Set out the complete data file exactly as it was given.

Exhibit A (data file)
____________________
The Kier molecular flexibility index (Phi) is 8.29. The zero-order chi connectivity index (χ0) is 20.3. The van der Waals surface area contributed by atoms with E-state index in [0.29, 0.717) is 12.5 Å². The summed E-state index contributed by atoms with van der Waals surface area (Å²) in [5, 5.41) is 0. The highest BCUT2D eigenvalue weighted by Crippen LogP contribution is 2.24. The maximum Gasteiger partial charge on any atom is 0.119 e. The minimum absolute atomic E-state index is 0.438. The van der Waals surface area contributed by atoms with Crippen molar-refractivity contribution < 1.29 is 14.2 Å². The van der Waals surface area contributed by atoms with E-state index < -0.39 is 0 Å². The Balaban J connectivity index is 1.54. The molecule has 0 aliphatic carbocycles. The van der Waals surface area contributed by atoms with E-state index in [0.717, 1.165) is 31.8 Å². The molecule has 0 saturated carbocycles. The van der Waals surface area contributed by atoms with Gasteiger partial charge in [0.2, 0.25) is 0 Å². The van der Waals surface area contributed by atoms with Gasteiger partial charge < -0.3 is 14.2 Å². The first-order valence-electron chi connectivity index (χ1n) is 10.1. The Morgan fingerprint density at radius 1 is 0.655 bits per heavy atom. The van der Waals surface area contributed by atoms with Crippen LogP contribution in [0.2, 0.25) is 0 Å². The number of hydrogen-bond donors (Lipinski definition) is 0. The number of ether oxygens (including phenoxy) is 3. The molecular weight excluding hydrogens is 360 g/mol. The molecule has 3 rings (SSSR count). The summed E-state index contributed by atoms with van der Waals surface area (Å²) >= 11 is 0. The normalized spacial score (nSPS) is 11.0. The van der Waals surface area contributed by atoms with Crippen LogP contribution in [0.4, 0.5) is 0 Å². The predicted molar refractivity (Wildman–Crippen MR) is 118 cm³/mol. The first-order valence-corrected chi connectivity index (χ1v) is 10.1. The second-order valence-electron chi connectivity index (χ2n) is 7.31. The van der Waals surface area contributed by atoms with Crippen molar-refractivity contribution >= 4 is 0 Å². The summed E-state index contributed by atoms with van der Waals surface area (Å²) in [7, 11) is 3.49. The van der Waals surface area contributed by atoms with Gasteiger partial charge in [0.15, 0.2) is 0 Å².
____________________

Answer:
The Kier molecular flexibility index (Phi) is 8.29. The zero-order chi connectivity index (χ0) is 20.3. The van der Waals surface area contributed by atoms with E-state index in [0.29, 0.717) is 12.5 Å². The summed E-state index contributed by atoms with van der Waals surface area (Å²) in [5, 5.41) is 0. The highest BCUT2D eigenvalue weighted by Crippen LogP contribution is 2.24. The maximum Gasteiger partial charge on any atom is 0.119 e. The minimum absolute atomic E-state index is 0.438. The van der Waals surface area contributed by atoms with Crippen molar-refractivity contribution < 1.29 is 14.2 Å². The van der Waals surface area contributed by atoms with E-state index < -0.39 is 0 Å². The Balaban J connectivity index is 1.54. The molecule has 0 aliphatic carbocycles. The van der Waals surface area contributed by atoms with E-state index in [0.717, 1.165) is 31.8 Å². The molecule has 0 saturated carbocycles. The van der Waals surface area contributed by atoms with Gasteiger partial charge in [0.2, 0.25) is 0 Å². The van der Waals surface area contributed by atoms with Gasteiger partial charge < -0.3 is 14.2 Å². The first-order valence-electron chi connectivity index (χ1n) is 10.1. The Morgan fingerprint density at radius 1 is 0.655 bits per heavy atom. The van der Waals surface area contributed by atoms with Crippen LogP contribution in [0.2, 0.25) is 0 Å². The number of hydrogen-bond donors (Lipinski definition) is 0. The number of ether oxygens (including phenoxy) is 3. The molecular weight excluding hydrogens is 360 g/mol. The molecule has 3 rings (SSSR count). The summed E-state index contributed by atoms with van der Waals surface area (Å²) >= 11 is 0. The normalized spacial score (nSPS) is 11.0. The van der Waals surface area contributed by atoms with Crippen LogP contribution in [0.4, 0.5) is 0 Å². The predicted molar refractivity (Wildman–Crippen MR) is 118 cm³/mol. The first-order valence-corrected chi connectivity index (χ1v) is 10.1. The second-order valence-electron chi connectivity index (χ2n) is 7.31. The van der Waals surface area contributed by atoms with Crippen molar-refractivity contribution >= 4 is 0 Å². The summed E-state index contributed by atoms with van der Waals surface area (Å²) in [7, 11) is 3.49. The van der Waals surface area contributed by atoms with Gasteiger partial charge in [0.15, 0.2) is 0 Å².